2: Components of Five-Star Sourcing

The purpose of this module is to teach you common Sourcing buzzwords, demonstrate how Sourcing should be formatted, share how to perfect your Sourcing process, and explain the importance of using primary sources.


SECTIONS
1. Sourcing Terminology 
2. Sourcing Formatting
3. Sourcing Methodology
4. Source Reliability


OBJECTIVES
1.  Become familiar with common sourcing terms and their operational definitions.
2.  Understand how all sourcing components fit together and how to format them.
3.  Learn the importance of a sourcing checklist for organizing the process and output.
4.  Know how to spot reliable sources and to differentiate between primary vs secondary.


Ready?  

Let's dive in! 

Sourcing Terminology

Introduction

Before we launch you into real-time Sourcing, you should get to know the lingo.  

After this module, you'll have a firm handle on the terms that the Sourcers use to discuss their craft.  

We have our very own glossary of Sourcing buzzwords, and we're pretty proud of it!

List of Terms

[ BOOLEAN SEARCH ] 

A type of search “allowing users to combine keywords with operators or modifiers such as AND, NOT and OR to further produce more relevant results.” (Webopedia definition)  Some examples are advanced search operators, x-ray searches, reverse lookup searches, etc.

[CLIENT UPDATE ]

Explains to the client where the Sourcer searched for the information and why they could not reasonably triangulate in any way shape or form. The Sourcer provides other helpful insights and suggests alternate routes of questioning which may be more fruitful.  The goal is for the clients to walk away convinced that if they spent a few hours doing the research themselves, they wouldn't be able to find the information either. Client updates should be used only when the information requested is not available and there is absolutely no way to triangulate it. Even if there is no way to triangulate the exact number, if you can triangulate a directionally relevant estimate, you should NOT be writing a client update. 


[CREDIBILITY ]

Presenting data in a believable and trustworthy way, giving the client confidence that the Sourcer arrived at an accurate answer.


[GUT CHECK ]

A list of quality control questions that helps Sourcers objectively assess the robustness and value of their research.


[INTERNAL DATABASE ]

A search tool that allows Sourcers to sift through every Wonder response ever sent and scan the sources used to answer the respective requests.  When Sources are assigned a request, there will be a search bar below the "Add Sources" section. After entering a keyword into the search box, a list of relevant sources from past research will pop up.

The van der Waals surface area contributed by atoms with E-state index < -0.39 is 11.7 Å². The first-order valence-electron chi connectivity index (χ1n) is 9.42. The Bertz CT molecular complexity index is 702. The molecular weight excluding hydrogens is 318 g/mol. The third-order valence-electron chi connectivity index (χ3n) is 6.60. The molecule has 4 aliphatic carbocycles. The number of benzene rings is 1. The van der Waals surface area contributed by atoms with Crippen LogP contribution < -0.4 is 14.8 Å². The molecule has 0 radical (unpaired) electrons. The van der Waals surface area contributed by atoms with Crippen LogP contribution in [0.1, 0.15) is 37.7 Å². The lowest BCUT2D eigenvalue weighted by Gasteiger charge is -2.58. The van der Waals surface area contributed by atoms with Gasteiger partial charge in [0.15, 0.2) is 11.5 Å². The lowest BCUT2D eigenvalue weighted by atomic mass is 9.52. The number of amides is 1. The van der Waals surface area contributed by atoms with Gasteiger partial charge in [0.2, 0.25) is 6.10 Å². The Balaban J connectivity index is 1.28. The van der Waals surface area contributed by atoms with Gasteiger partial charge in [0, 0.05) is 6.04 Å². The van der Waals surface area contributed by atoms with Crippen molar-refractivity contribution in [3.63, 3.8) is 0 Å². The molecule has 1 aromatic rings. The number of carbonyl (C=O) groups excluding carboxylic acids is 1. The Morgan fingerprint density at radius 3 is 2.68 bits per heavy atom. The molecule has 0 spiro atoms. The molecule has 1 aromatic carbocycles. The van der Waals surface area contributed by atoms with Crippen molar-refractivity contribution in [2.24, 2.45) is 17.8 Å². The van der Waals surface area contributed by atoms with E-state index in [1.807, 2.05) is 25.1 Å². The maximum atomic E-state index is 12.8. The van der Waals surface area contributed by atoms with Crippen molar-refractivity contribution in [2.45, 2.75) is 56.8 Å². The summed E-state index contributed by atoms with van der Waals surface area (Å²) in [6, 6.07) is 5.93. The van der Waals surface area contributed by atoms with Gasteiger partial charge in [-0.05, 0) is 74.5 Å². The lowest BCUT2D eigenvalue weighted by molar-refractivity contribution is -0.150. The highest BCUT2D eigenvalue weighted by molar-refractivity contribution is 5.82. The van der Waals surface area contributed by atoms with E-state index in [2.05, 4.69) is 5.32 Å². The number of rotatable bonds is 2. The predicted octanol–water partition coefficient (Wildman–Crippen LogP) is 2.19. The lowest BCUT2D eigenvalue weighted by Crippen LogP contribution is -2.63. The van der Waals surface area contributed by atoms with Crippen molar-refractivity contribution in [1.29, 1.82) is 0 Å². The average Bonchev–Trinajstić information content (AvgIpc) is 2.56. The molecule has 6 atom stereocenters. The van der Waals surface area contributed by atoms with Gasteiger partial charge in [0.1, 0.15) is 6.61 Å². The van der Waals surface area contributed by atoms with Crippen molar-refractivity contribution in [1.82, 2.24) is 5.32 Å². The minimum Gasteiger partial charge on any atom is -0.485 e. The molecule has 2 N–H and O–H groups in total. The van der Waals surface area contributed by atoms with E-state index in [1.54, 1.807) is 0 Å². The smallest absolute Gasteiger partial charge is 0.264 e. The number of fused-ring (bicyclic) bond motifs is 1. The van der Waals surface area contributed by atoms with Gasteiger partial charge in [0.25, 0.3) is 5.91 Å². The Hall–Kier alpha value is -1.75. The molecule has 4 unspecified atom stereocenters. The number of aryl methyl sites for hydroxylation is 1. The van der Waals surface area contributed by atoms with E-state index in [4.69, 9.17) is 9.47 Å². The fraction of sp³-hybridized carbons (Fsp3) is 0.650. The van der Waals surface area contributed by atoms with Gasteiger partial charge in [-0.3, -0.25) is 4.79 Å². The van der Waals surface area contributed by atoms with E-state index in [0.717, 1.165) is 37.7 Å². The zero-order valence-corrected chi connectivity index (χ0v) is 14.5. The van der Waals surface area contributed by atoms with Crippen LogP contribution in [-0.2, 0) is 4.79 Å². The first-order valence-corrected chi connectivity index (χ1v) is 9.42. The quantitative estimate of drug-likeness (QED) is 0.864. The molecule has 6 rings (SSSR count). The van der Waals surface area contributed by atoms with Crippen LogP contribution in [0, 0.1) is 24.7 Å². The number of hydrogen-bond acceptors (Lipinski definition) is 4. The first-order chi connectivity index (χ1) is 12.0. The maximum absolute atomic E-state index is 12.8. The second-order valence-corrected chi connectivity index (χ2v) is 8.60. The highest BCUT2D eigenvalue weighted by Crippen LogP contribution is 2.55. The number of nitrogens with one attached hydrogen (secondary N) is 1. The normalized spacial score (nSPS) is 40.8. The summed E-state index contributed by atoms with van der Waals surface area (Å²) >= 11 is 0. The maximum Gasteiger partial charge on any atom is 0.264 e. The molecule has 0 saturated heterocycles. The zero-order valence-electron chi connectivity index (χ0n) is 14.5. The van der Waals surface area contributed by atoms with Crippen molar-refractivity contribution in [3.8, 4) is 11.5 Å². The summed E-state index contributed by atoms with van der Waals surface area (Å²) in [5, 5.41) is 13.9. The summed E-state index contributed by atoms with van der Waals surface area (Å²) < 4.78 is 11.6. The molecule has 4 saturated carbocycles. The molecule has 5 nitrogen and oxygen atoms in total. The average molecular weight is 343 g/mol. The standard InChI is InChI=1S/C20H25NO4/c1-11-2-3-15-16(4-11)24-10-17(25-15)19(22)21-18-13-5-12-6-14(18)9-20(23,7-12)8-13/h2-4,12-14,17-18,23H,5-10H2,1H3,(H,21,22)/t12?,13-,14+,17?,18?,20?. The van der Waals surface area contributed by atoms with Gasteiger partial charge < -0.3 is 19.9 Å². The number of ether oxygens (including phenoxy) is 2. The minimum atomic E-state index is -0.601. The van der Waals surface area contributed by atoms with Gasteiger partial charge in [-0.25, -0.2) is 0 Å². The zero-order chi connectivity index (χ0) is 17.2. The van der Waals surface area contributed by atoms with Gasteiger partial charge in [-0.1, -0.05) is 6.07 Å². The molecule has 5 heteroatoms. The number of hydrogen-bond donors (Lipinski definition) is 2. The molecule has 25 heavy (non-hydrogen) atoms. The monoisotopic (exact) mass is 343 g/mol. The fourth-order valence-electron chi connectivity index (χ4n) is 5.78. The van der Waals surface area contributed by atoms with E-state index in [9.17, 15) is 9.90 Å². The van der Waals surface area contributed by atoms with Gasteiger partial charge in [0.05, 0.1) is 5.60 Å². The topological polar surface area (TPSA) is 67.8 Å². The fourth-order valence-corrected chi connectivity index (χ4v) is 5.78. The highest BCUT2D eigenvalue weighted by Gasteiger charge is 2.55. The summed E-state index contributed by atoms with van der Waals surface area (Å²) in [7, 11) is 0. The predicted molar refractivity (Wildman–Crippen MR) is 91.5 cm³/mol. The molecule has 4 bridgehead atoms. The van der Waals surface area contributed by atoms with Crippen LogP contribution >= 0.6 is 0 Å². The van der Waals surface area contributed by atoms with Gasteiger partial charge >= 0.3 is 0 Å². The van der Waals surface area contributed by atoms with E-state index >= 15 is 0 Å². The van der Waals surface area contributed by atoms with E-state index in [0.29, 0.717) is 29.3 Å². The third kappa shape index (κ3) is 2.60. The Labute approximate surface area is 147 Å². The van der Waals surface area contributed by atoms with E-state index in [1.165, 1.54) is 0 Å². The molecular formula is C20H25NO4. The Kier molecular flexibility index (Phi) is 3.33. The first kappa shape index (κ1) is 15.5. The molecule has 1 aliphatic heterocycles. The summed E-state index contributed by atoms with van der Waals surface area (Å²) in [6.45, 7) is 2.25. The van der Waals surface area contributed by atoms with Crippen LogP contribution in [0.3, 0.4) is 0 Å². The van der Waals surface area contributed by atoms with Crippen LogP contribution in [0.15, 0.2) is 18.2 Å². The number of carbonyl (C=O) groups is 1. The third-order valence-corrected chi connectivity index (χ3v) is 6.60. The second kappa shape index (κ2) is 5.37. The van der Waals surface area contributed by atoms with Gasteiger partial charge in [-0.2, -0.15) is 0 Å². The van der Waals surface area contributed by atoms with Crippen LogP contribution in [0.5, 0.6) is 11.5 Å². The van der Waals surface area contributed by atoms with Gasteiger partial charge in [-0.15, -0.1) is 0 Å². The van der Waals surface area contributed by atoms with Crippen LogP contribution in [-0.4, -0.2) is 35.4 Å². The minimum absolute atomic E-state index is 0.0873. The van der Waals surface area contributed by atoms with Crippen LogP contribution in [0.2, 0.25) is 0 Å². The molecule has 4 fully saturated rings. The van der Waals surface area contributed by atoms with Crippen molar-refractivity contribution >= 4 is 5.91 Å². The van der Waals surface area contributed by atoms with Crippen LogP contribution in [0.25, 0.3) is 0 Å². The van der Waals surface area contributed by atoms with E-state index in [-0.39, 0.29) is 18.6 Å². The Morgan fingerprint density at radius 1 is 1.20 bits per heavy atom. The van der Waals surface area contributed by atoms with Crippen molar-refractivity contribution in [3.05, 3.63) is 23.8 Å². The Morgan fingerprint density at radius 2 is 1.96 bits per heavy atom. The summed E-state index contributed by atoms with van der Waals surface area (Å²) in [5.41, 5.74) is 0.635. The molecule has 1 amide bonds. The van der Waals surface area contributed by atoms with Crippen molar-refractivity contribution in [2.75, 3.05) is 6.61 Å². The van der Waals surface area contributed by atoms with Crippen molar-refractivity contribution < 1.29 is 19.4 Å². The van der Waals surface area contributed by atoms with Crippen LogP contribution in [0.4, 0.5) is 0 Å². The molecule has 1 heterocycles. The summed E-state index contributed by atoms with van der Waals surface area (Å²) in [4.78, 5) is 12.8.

[INTERPRET FORMAT ]

A template that allows request-writers to digest information from the client and break it into beautifully clear, incredibly specific, and perfectly in-scope requests -- crafted in a way analysts can easily understand and act on.

[PRE-RESEARCH ]

An initial, brief research phase that helps Sourcers become familiar with the basics of the request topic, allowing the analyst to formulate assumptions that sound knowledgeable and credible. 

[RECENCY ]

“Sources within the last 24 months. In some cases, recent data will not exist, so you’ll need to provide sources that are older than 2 years. If this is the case, you must directly address this in your source notes.

[RELEVANCE ]

Describes sources that support the client’s (stated or implied) goal, which address all aspects of the question, present data credibly, and are built on logical conclusions.

[RELIABILITY ]

Describes sources that “may be relied on or trusted; dependable in achievement, accuracy, honesty” (Dictionary.com definition)

[RESOURCE LIST]

Our researchers have compiled a huge list of go-to sources to find information fast. Filter by category and request type to find that golden database that answers the question just right.

[ROBUSTNESS ]

Describes sources that include sufficient data to allow a Writer to completely and thoroughly speak to the client's question with examples, calculations, and relevant information.


[SOURCE NOTE ]

Helps the Writer understand and find the key value (data, insight, fact, etc) of the source at a glance.  Source notes should help Writer locate that info, whether it's buried in the body of the text, tucked away in a bulleted list, or hidden in an infographic.  Ultimately, it's the Sourcer's job to highlight the key nugget of info, point to where it's found, and explain why it's relevant to the client's request.

[SUMMARY NOTE ]

Explains how the sources connect together to fully address the client's question and helps the Writer understand how to compose the answer. A summary note should include:    - A statement that directly answers the client’s question   - An overview of the logic used to arrive at conclusions    - An explanation of all assumptions and calculations    - An outline of the order in which the sources should appear in the response

[TRIANGULATION ]

If no pre-existing information exists, Sourcers can reasonably estimate the answer based on information that is available. Using this approach, Sourcers can triangulate a stat based on available information when the requested figure doesn't exist as a pre-compiled number on the public web.  In some cases, a Sourcer may need to get creative by using additional assumptions to make the triangulation work.  While more assumptions decrease the confidence of the estimate, that's ok.  Our goal is to get the most reasonable estimate and to explain the calculation in meticulous, stet-by-step detail.  If it’s done right, the client will be able to follow the logic and trust the credibility of the estimate.